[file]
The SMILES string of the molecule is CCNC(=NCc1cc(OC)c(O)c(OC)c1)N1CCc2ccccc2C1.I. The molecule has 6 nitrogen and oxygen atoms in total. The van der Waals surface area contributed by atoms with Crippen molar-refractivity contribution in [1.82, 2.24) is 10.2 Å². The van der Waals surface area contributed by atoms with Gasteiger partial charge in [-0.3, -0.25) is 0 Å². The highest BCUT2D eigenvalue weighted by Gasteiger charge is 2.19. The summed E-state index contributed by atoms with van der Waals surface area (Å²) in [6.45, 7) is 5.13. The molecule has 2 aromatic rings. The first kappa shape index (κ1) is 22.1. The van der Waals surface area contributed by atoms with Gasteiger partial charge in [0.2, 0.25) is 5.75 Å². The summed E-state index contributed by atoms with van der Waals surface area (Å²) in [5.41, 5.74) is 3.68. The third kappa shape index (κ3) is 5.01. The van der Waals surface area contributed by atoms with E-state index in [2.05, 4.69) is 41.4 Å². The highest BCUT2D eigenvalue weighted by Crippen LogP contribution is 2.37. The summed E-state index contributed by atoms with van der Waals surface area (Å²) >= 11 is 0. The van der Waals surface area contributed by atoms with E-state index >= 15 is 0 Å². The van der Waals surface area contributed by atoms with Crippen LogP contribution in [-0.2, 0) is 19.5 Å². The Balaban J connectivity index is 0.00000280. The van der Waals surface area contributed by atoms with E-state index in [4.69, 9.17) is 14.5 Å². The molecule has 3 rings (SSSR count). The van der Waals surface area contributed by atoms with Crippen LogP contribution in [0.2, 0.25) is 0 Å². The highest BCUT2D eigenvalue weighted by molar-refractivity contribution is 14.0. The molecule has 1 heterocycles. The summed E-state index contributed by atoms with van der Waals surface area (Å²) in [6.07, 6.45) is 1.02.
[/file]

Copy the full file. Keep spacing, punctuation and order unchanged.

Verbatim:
The SMILES string of the molecule is CCNC(=NCc1cc(OC)c(O)c(OC)c1)N1CCc2ccccc2C1.I. The molecule has 6 nitrogen and oxygen atoms in total. The van der Waals surface area contributed by atoms with Crippen molar-refractivity contribution in [1.82, 2.24) is 10.2 Å². The van der Waals surface area contributed by atoms with Gasteiger partial charge in [-0.3, -0.25) is 0 Å². The highest BCUT2D eigenvalue weighted by Gasteiger charge is 2.19. The summed E-state index contributed by atoms with van der Waals surface area (Å²) in [6.45, 7) is 5.13. The molecule has 2 aromatic rings. The first kappa shape index (κ1) is 22.1. The van der Waals surface area contributed by atoms with Gasteiger partial charge in [0.2, 0.25) is 5.75 Å². The summed E-state index contributed by atoms with van der Waals surface area (Å²) in [5.41, 5.74) is 3.68. The third kappa shape index (κ3) is 5.01. The van der Waals surface area contributed by atoms with E-state index in [2.05, 4.69) is 41.4 Å². The highest BCUT2D eigenvalue weighted by Crippen LogP contribution is 2.37. The summed E-state index contributed by atoms with van der Waals surface area (Å²) >= 11 is 0. The van der Waals surface area contributed by atoms with E-state index >= 15 is 0 Å². The van der Waals surface area contributed by atoms with Crippen LogP contribution in [-0.2, 0) is 19.5 Å². The Balaban J connectivity index is 0.00000280. The van der Waals surface area contributed by atoms with E-state index in [4.69, 9.17) is 14.5 Å². The molecule has 3 rings (SSSR count). The van der Waals surface area contributed by atoms with Crippen LogP contribution in [0.2, 0.25) is 0 Å². The highest BCUT2D eigenvalue weighted by molar-refractivity contribution is 14.0. The molecule has 1 heterocycles. The summed E-state index contributed by atoms with van der Waals surface area (Å²) in [6.07, 6.45) is 1.02.